Healthy plants’ contribution to New Zealand’s wellbeing and economic sustainability has been highlighted at the launch of the International Year of Plant Health at Parliament.
Healthy plants are the backbone of New Zealand’s wellbeing and make a significant contribution to the economy, said Horticulture New Zealand Chief Executive Mike Chapman.
Horticulture, including viticulture, contributed about $9 billion to the New Zealand economy last year.
Mr Chapman said:
“Fruit and vegetables are essential for healthy people. However, as many as one in five adults and one in six children in OECD countries are obese* at the same time that one in five children under five are malnourished.
“Healthy plants offer food security, not only for New Zealanders but for the people in the countries we export food to. Healthy plants are also a significant contributor to New Zealand’s human capital, providing employment and healthy food.
“As a result, planning for future food security, particularly enabling the best use of our land, in these changing times is very necessary.”
Philippa Stevens, Group General Manager Science Services at Plant & Food Research, said plants are a vital part of New Zealand’s economy and culture.
“Globally, New Zealand is recognised for its exemplary management of pests and diseases, both pre- and post-border,” she said.
“Our horticultural industries use science-based sustainable production systems to ensure our fresh produce is free of pest and disease and meet or exceed the exacting residue requirements of many global markets. This means our produce is exported to 128 countries worldwide with very few barriers.
“Unfortunately, our plants, particularly our unique native species, are being increasingly exposed to new threats. Increased travel and goods importation provide more pathways for entry and climate change is creating beneficial environments for pests and diseases that previously may not have been able to establish here.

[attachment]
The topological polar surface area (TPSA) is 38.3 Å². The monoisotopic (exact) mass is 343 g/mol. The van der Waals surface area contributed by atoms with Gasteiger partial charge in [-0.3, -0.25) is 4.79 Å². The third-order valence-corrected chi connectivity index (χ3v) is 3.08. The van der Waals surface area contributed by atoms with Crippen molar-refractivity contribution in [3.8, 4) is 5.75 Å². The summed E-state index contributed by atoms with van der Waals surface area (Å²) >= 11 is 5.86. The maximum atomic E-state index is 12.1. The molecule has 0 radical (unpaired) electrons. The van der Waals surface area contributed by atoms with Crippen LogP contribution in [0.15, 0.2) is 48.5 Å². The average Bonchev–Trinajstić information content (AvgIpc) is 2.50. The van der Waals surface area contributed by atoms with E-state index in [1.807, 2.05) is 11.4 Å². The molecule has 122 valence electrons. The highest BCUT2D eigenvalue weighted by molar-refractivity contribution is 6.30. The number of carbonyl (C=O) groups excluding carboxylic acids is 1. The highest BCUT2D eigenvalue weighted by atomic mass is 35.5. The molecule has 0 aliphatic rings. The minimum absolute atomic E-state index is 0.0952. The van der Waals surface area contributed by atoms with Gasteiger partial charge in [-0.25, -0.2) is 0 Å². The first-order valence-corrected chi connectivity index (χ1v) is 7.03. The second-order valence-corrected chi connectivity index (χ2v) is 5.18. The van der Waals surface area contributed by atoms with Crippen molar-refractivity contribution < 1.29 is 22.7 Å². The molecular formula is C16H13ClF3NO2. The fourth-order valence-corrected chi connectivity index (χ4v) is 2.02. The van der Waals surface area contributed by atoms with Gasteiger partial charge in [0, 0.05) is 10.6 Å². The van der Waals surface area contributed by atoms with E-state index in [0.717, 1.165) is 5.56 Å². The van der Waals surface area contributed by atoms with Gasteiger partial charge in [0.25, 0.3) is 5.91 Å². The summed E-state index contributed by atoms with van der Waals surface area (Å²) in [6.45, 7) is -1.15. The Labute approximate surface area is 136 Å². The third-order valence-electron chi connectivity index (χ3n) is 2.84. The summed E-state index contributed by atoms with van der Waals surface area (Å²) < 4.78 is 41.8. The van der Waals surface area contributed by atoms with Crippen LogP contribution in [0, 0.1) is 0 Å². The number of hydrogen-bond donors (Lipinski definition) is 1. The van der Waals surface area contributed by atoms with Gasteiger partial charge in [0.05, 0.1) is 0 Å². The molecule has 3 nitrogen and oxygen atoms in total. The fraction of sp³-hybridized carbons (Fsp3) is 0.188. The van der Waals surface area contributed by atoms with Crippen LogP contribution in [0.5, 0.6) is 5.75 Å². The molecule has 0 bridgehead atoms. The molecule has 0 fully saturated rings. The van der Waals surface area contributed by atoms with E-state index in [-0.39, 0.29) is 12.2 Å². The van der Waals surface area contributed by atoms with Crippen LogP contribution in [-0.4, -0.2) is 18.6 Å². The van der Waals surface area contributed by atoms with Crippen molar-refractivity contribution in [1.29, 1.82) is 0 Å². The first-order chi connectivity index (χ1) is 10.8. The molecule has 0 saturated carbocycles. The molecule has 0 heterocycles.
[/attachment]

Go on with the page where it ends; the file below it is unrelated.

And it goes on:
“IYPH provides the opportunity for us to highlight and celebrate the work being undertaken to protect our plants for the benefit of New Zealand.”
Horticulture New Zealand and Plant & Food Research are working with the Ministry for Primary Industries in launching the International Year of Plant Health, during which several plant-health-related events will happen throughout the country.
The International Year of Plant Health 2020 was declared by the United Nations in late 2018 to provide an opportunity to raise global, regional and national awareness on how protecting plant health can help end hunger, reduce poverty, protect the environment, and boost economic development.
Horticulture New Zealand, an industry-good organisation, represents the interests of about 5000 growers. The horticulture industry employs more than 60,000 people and exports to 128 markets.
Plant & Food Research is a New Zealand-based science organisation, working with the horticultural, arable, seafood and food industries to deliver a smart green future. Plant & Food Research has 1,000 people working across Aotearoa New Zealand and the world to help deliver healthy foods from the world’s most sustainable production systems.
* KPMG’s 2019 Agribusiness Agenda Report
Source: Plant & Food Research NZ